Following the homily, the many priests present stood to renew their commitment to priestly service and their ordination vows.
Members of the Knights of Columbus Color Guard processed up the center aisle and stood at attention as pairs of deacons followed to bring the silver vessels of oil to the bishop. As each vessel was brought up, a Knight called out the name of the oil: Oil of the Sick, Oil for Catechumens and Oil of Chrism.
Pure olive oil, the oils for the Catechumens and the Sick were blessed by Bishop Johnston, and then taken to the rear of the Cathedral, where they would be poured into glass bottles for the priests to take back to their parishes for sacramental use in the coming year.
The silver vessel of Oil of Chrism was brought forward. The olive oil and balsam, which gives the oil its distinctive sweet fragrance, were already mixed. Symbolically, Bishop Johnston infused the Oil of Chrism with the Holy Spirit by breathing into it. The new Oil of Chrism was later poured into glass bottles like the other holy oils for dispersal.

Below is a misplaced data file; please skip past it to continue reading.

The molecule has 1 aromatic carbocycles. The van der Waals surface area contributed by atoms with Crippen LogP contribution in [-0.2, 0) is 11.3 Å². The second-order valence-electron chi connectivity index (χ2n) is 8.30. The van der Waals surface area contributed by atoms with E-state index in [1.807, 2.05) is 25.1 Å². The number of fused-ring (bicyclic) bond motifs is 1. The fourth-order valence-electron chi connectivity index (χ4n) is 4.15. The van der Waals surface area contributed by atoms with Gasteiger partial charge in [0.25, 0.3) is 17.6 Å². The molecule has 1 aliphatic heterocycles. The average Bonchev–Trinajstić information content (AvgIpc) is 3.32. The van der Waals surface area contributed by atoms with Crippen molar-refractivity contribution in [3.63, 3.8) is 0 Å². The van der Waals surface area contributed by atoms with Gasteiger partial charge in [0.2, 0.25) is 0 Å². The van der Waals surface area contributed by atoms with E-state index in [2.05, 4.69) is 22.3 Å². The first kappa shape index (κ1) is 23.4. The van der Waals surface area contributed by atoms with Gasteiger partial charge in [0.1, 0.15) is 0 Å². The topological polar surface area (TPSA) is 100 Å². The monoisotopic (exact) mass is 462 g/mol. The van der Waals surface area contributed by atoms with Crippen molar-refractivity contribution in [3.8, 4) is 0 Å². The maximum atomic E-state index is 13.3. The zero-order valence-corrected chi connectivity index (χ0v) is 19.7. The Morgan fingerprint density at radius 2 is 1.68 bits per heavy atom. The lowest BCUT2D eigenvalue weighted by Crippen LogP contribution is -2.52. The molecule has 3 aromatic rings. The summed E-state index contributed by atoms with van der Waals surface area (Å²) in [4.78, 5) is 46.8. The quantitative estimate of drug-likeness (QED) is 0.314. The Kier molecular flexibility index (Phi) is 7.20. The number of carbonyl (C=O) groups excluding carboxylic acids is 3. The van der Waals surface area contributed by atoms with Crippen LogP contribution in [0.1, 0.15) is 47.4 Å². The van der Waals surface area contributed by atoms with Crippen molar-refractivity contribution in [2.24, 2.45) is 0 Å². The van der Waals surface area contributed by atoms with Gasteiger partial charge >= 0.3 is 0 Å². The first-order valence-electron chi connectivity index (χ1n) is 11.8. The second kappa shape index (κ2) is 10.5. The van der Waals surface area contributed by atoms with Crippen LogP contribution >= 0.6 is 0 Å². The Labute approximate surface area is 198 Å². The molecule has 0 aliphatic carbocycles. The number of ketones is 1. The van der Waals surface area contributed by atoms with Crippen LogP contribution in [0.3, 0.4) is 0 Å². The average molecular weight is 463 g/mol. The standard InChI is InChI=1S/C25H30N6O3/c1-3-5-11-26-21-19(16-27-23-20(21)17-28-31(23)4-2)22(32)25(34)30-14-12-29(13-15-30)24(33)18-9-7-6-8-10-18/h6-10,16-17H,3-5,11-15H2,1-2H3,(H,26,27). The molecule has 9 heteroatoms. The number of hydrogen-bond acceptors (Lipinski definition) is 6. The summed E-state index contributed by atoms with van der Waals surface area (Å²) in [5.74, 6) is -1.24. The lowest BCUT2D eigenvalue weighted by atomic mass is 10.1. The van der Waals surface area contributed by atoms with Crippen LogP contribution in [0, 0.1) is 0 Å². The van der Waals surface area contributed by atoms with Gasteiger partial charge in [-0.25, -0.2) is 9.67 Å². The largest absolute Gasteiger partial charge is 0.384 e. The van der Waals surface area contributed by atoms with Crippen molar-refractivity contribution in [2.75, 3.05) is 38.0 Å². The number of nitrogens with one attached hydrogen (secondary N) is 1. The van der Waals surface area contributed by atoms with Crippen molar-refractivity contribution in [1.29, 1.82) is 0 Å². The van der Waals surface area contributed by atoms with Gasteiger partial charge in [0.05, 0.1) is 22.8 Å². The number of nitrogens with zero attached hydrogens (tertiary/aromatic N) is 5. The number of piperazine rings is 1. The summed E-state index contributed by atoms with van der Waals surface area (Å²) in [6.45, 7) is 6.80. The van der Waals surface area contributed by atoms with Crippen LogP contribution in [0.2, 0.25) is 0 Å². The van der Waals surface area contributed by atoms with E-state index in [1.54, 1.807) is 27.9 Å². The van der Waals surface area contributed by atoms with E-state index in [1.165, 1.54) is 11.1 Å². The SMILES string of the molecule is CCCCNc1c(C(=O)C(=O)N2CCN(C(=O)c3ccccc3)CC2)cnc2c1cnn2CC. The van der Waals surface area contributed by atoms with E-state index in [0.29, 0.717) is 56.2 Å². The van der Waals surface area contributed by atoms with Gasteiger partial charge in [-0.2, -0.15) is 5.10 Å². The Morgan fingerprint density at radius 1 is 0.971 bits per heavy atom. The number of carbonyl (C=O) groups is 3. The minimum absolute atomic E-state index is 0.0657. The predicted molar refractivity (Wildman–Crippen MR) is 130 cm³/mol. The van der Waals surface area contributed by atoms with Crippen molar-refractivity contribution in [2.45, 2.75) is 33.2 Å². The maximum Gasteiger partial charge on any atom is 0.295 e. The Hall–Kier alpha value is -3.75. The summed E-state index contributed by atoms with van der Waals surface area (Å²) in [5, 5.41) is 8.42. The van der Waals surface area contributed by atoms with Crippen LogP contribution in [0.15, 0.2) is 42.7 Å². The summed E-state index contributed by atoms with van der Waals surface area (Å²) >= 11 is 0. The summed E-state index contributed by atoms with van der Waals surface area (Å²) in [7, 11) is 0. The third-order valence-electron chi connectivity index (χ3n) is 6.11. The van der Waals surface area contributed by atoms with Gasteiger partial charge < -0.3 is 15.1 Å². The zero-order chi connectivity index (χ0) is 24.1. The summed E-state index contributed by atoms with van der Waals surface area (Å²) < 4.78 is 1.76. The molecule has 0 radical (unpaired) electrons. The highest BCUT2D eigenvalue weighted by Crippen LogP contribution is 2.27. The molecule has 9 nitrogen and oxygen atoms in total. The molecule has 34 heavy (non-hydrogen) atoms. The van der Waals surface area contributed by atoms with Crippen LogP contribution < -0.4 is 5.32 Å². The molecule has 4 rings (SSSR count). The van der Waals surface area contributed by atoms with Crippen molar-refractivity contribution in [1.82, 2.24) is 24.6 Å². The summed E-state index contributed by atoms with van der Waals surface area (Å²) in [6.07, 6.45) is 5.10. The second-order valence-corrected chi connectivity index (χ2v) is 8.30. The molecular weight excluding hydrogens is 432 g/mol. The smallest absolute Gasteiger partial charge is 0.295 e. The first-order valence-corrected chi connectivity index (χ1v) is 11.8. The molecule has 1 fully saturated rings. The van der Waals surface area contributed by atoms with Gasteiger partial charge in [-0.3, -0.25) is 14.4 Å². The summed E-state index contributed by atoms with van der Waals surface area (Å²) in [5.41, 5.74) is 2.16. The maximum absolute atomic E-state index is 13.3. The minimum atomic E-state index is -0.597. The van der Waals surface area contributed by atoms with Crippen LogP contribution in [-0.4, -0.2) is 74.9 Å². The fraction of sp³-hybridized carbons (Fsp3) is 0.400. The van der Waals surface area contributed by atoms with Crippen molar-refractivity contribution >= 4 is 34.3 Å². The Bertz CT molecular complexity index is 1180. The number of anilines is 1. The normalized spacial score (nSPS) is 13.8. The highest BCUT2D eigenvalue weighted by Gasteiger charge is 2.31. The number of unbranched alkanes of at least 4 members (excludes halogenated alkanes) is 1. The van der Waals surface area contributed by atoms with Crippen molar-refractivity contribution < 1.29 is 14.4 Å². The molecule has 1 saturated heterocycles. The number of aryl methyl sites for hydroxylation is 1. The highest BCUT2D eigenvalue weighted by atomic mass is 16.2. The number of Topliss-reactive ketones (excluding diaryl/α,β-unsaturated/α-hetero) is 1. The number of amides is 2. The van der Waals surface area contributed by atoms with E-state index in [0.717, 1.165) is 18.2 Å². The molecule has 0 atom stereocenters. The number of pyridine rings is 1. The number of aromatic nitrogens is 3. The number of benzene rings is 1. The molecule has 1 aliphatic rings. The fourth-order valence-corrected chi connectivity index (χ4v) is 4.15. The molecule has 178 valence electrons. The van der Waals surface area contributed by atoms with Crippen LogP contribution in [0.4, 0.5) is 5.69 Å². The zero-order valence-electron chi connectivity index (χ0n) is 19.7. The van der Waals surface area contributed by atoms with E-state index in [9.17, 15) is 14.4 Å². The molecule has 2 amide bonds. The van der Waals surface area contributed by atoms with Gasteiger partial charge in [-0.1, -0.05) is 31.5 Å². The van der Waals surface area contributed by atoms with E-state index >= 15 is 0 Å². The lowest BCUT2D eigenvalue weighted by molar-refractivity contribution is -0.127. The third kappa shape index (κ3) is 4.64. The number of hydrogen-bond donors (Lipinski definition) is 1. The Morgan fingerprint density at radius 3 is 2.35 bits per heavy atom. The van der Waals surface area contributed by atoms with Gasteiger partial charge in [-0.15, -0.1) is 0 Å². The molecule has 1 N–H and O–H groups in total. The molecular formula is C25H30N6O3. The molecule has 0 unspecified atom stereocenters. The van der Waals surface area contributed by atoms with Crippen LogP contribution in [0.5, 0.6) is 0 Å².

The Oil for Catechumens and the Oil of Chrism are both used in Baptism, one of the three Sacraments of Initiation. The breastbone of the infant or adult to be baptized is anointed with the Oil for Catechumens before the actual baptism by water occurs. Then the newly baptized is anointed on the crown of the head with the Oil of Chrism as a sign that he/she now shares in the priesthood of Christ.
The Oil of Chrism is used during the Sacrament of Confirmation to anoint the forehead of a confirmand, during the Sacrament of Holy Orders to anoint the hands of a priest at his ordination and the head and hands of a bishop at his consecration.
The “new” oils were later brought to the parishes by the priests and stored until needed. They are not supposed to be displayed, but kept under lock and key. The “old” oils are traditionally burned or poured into the ground where they will not be trampled as they are holy.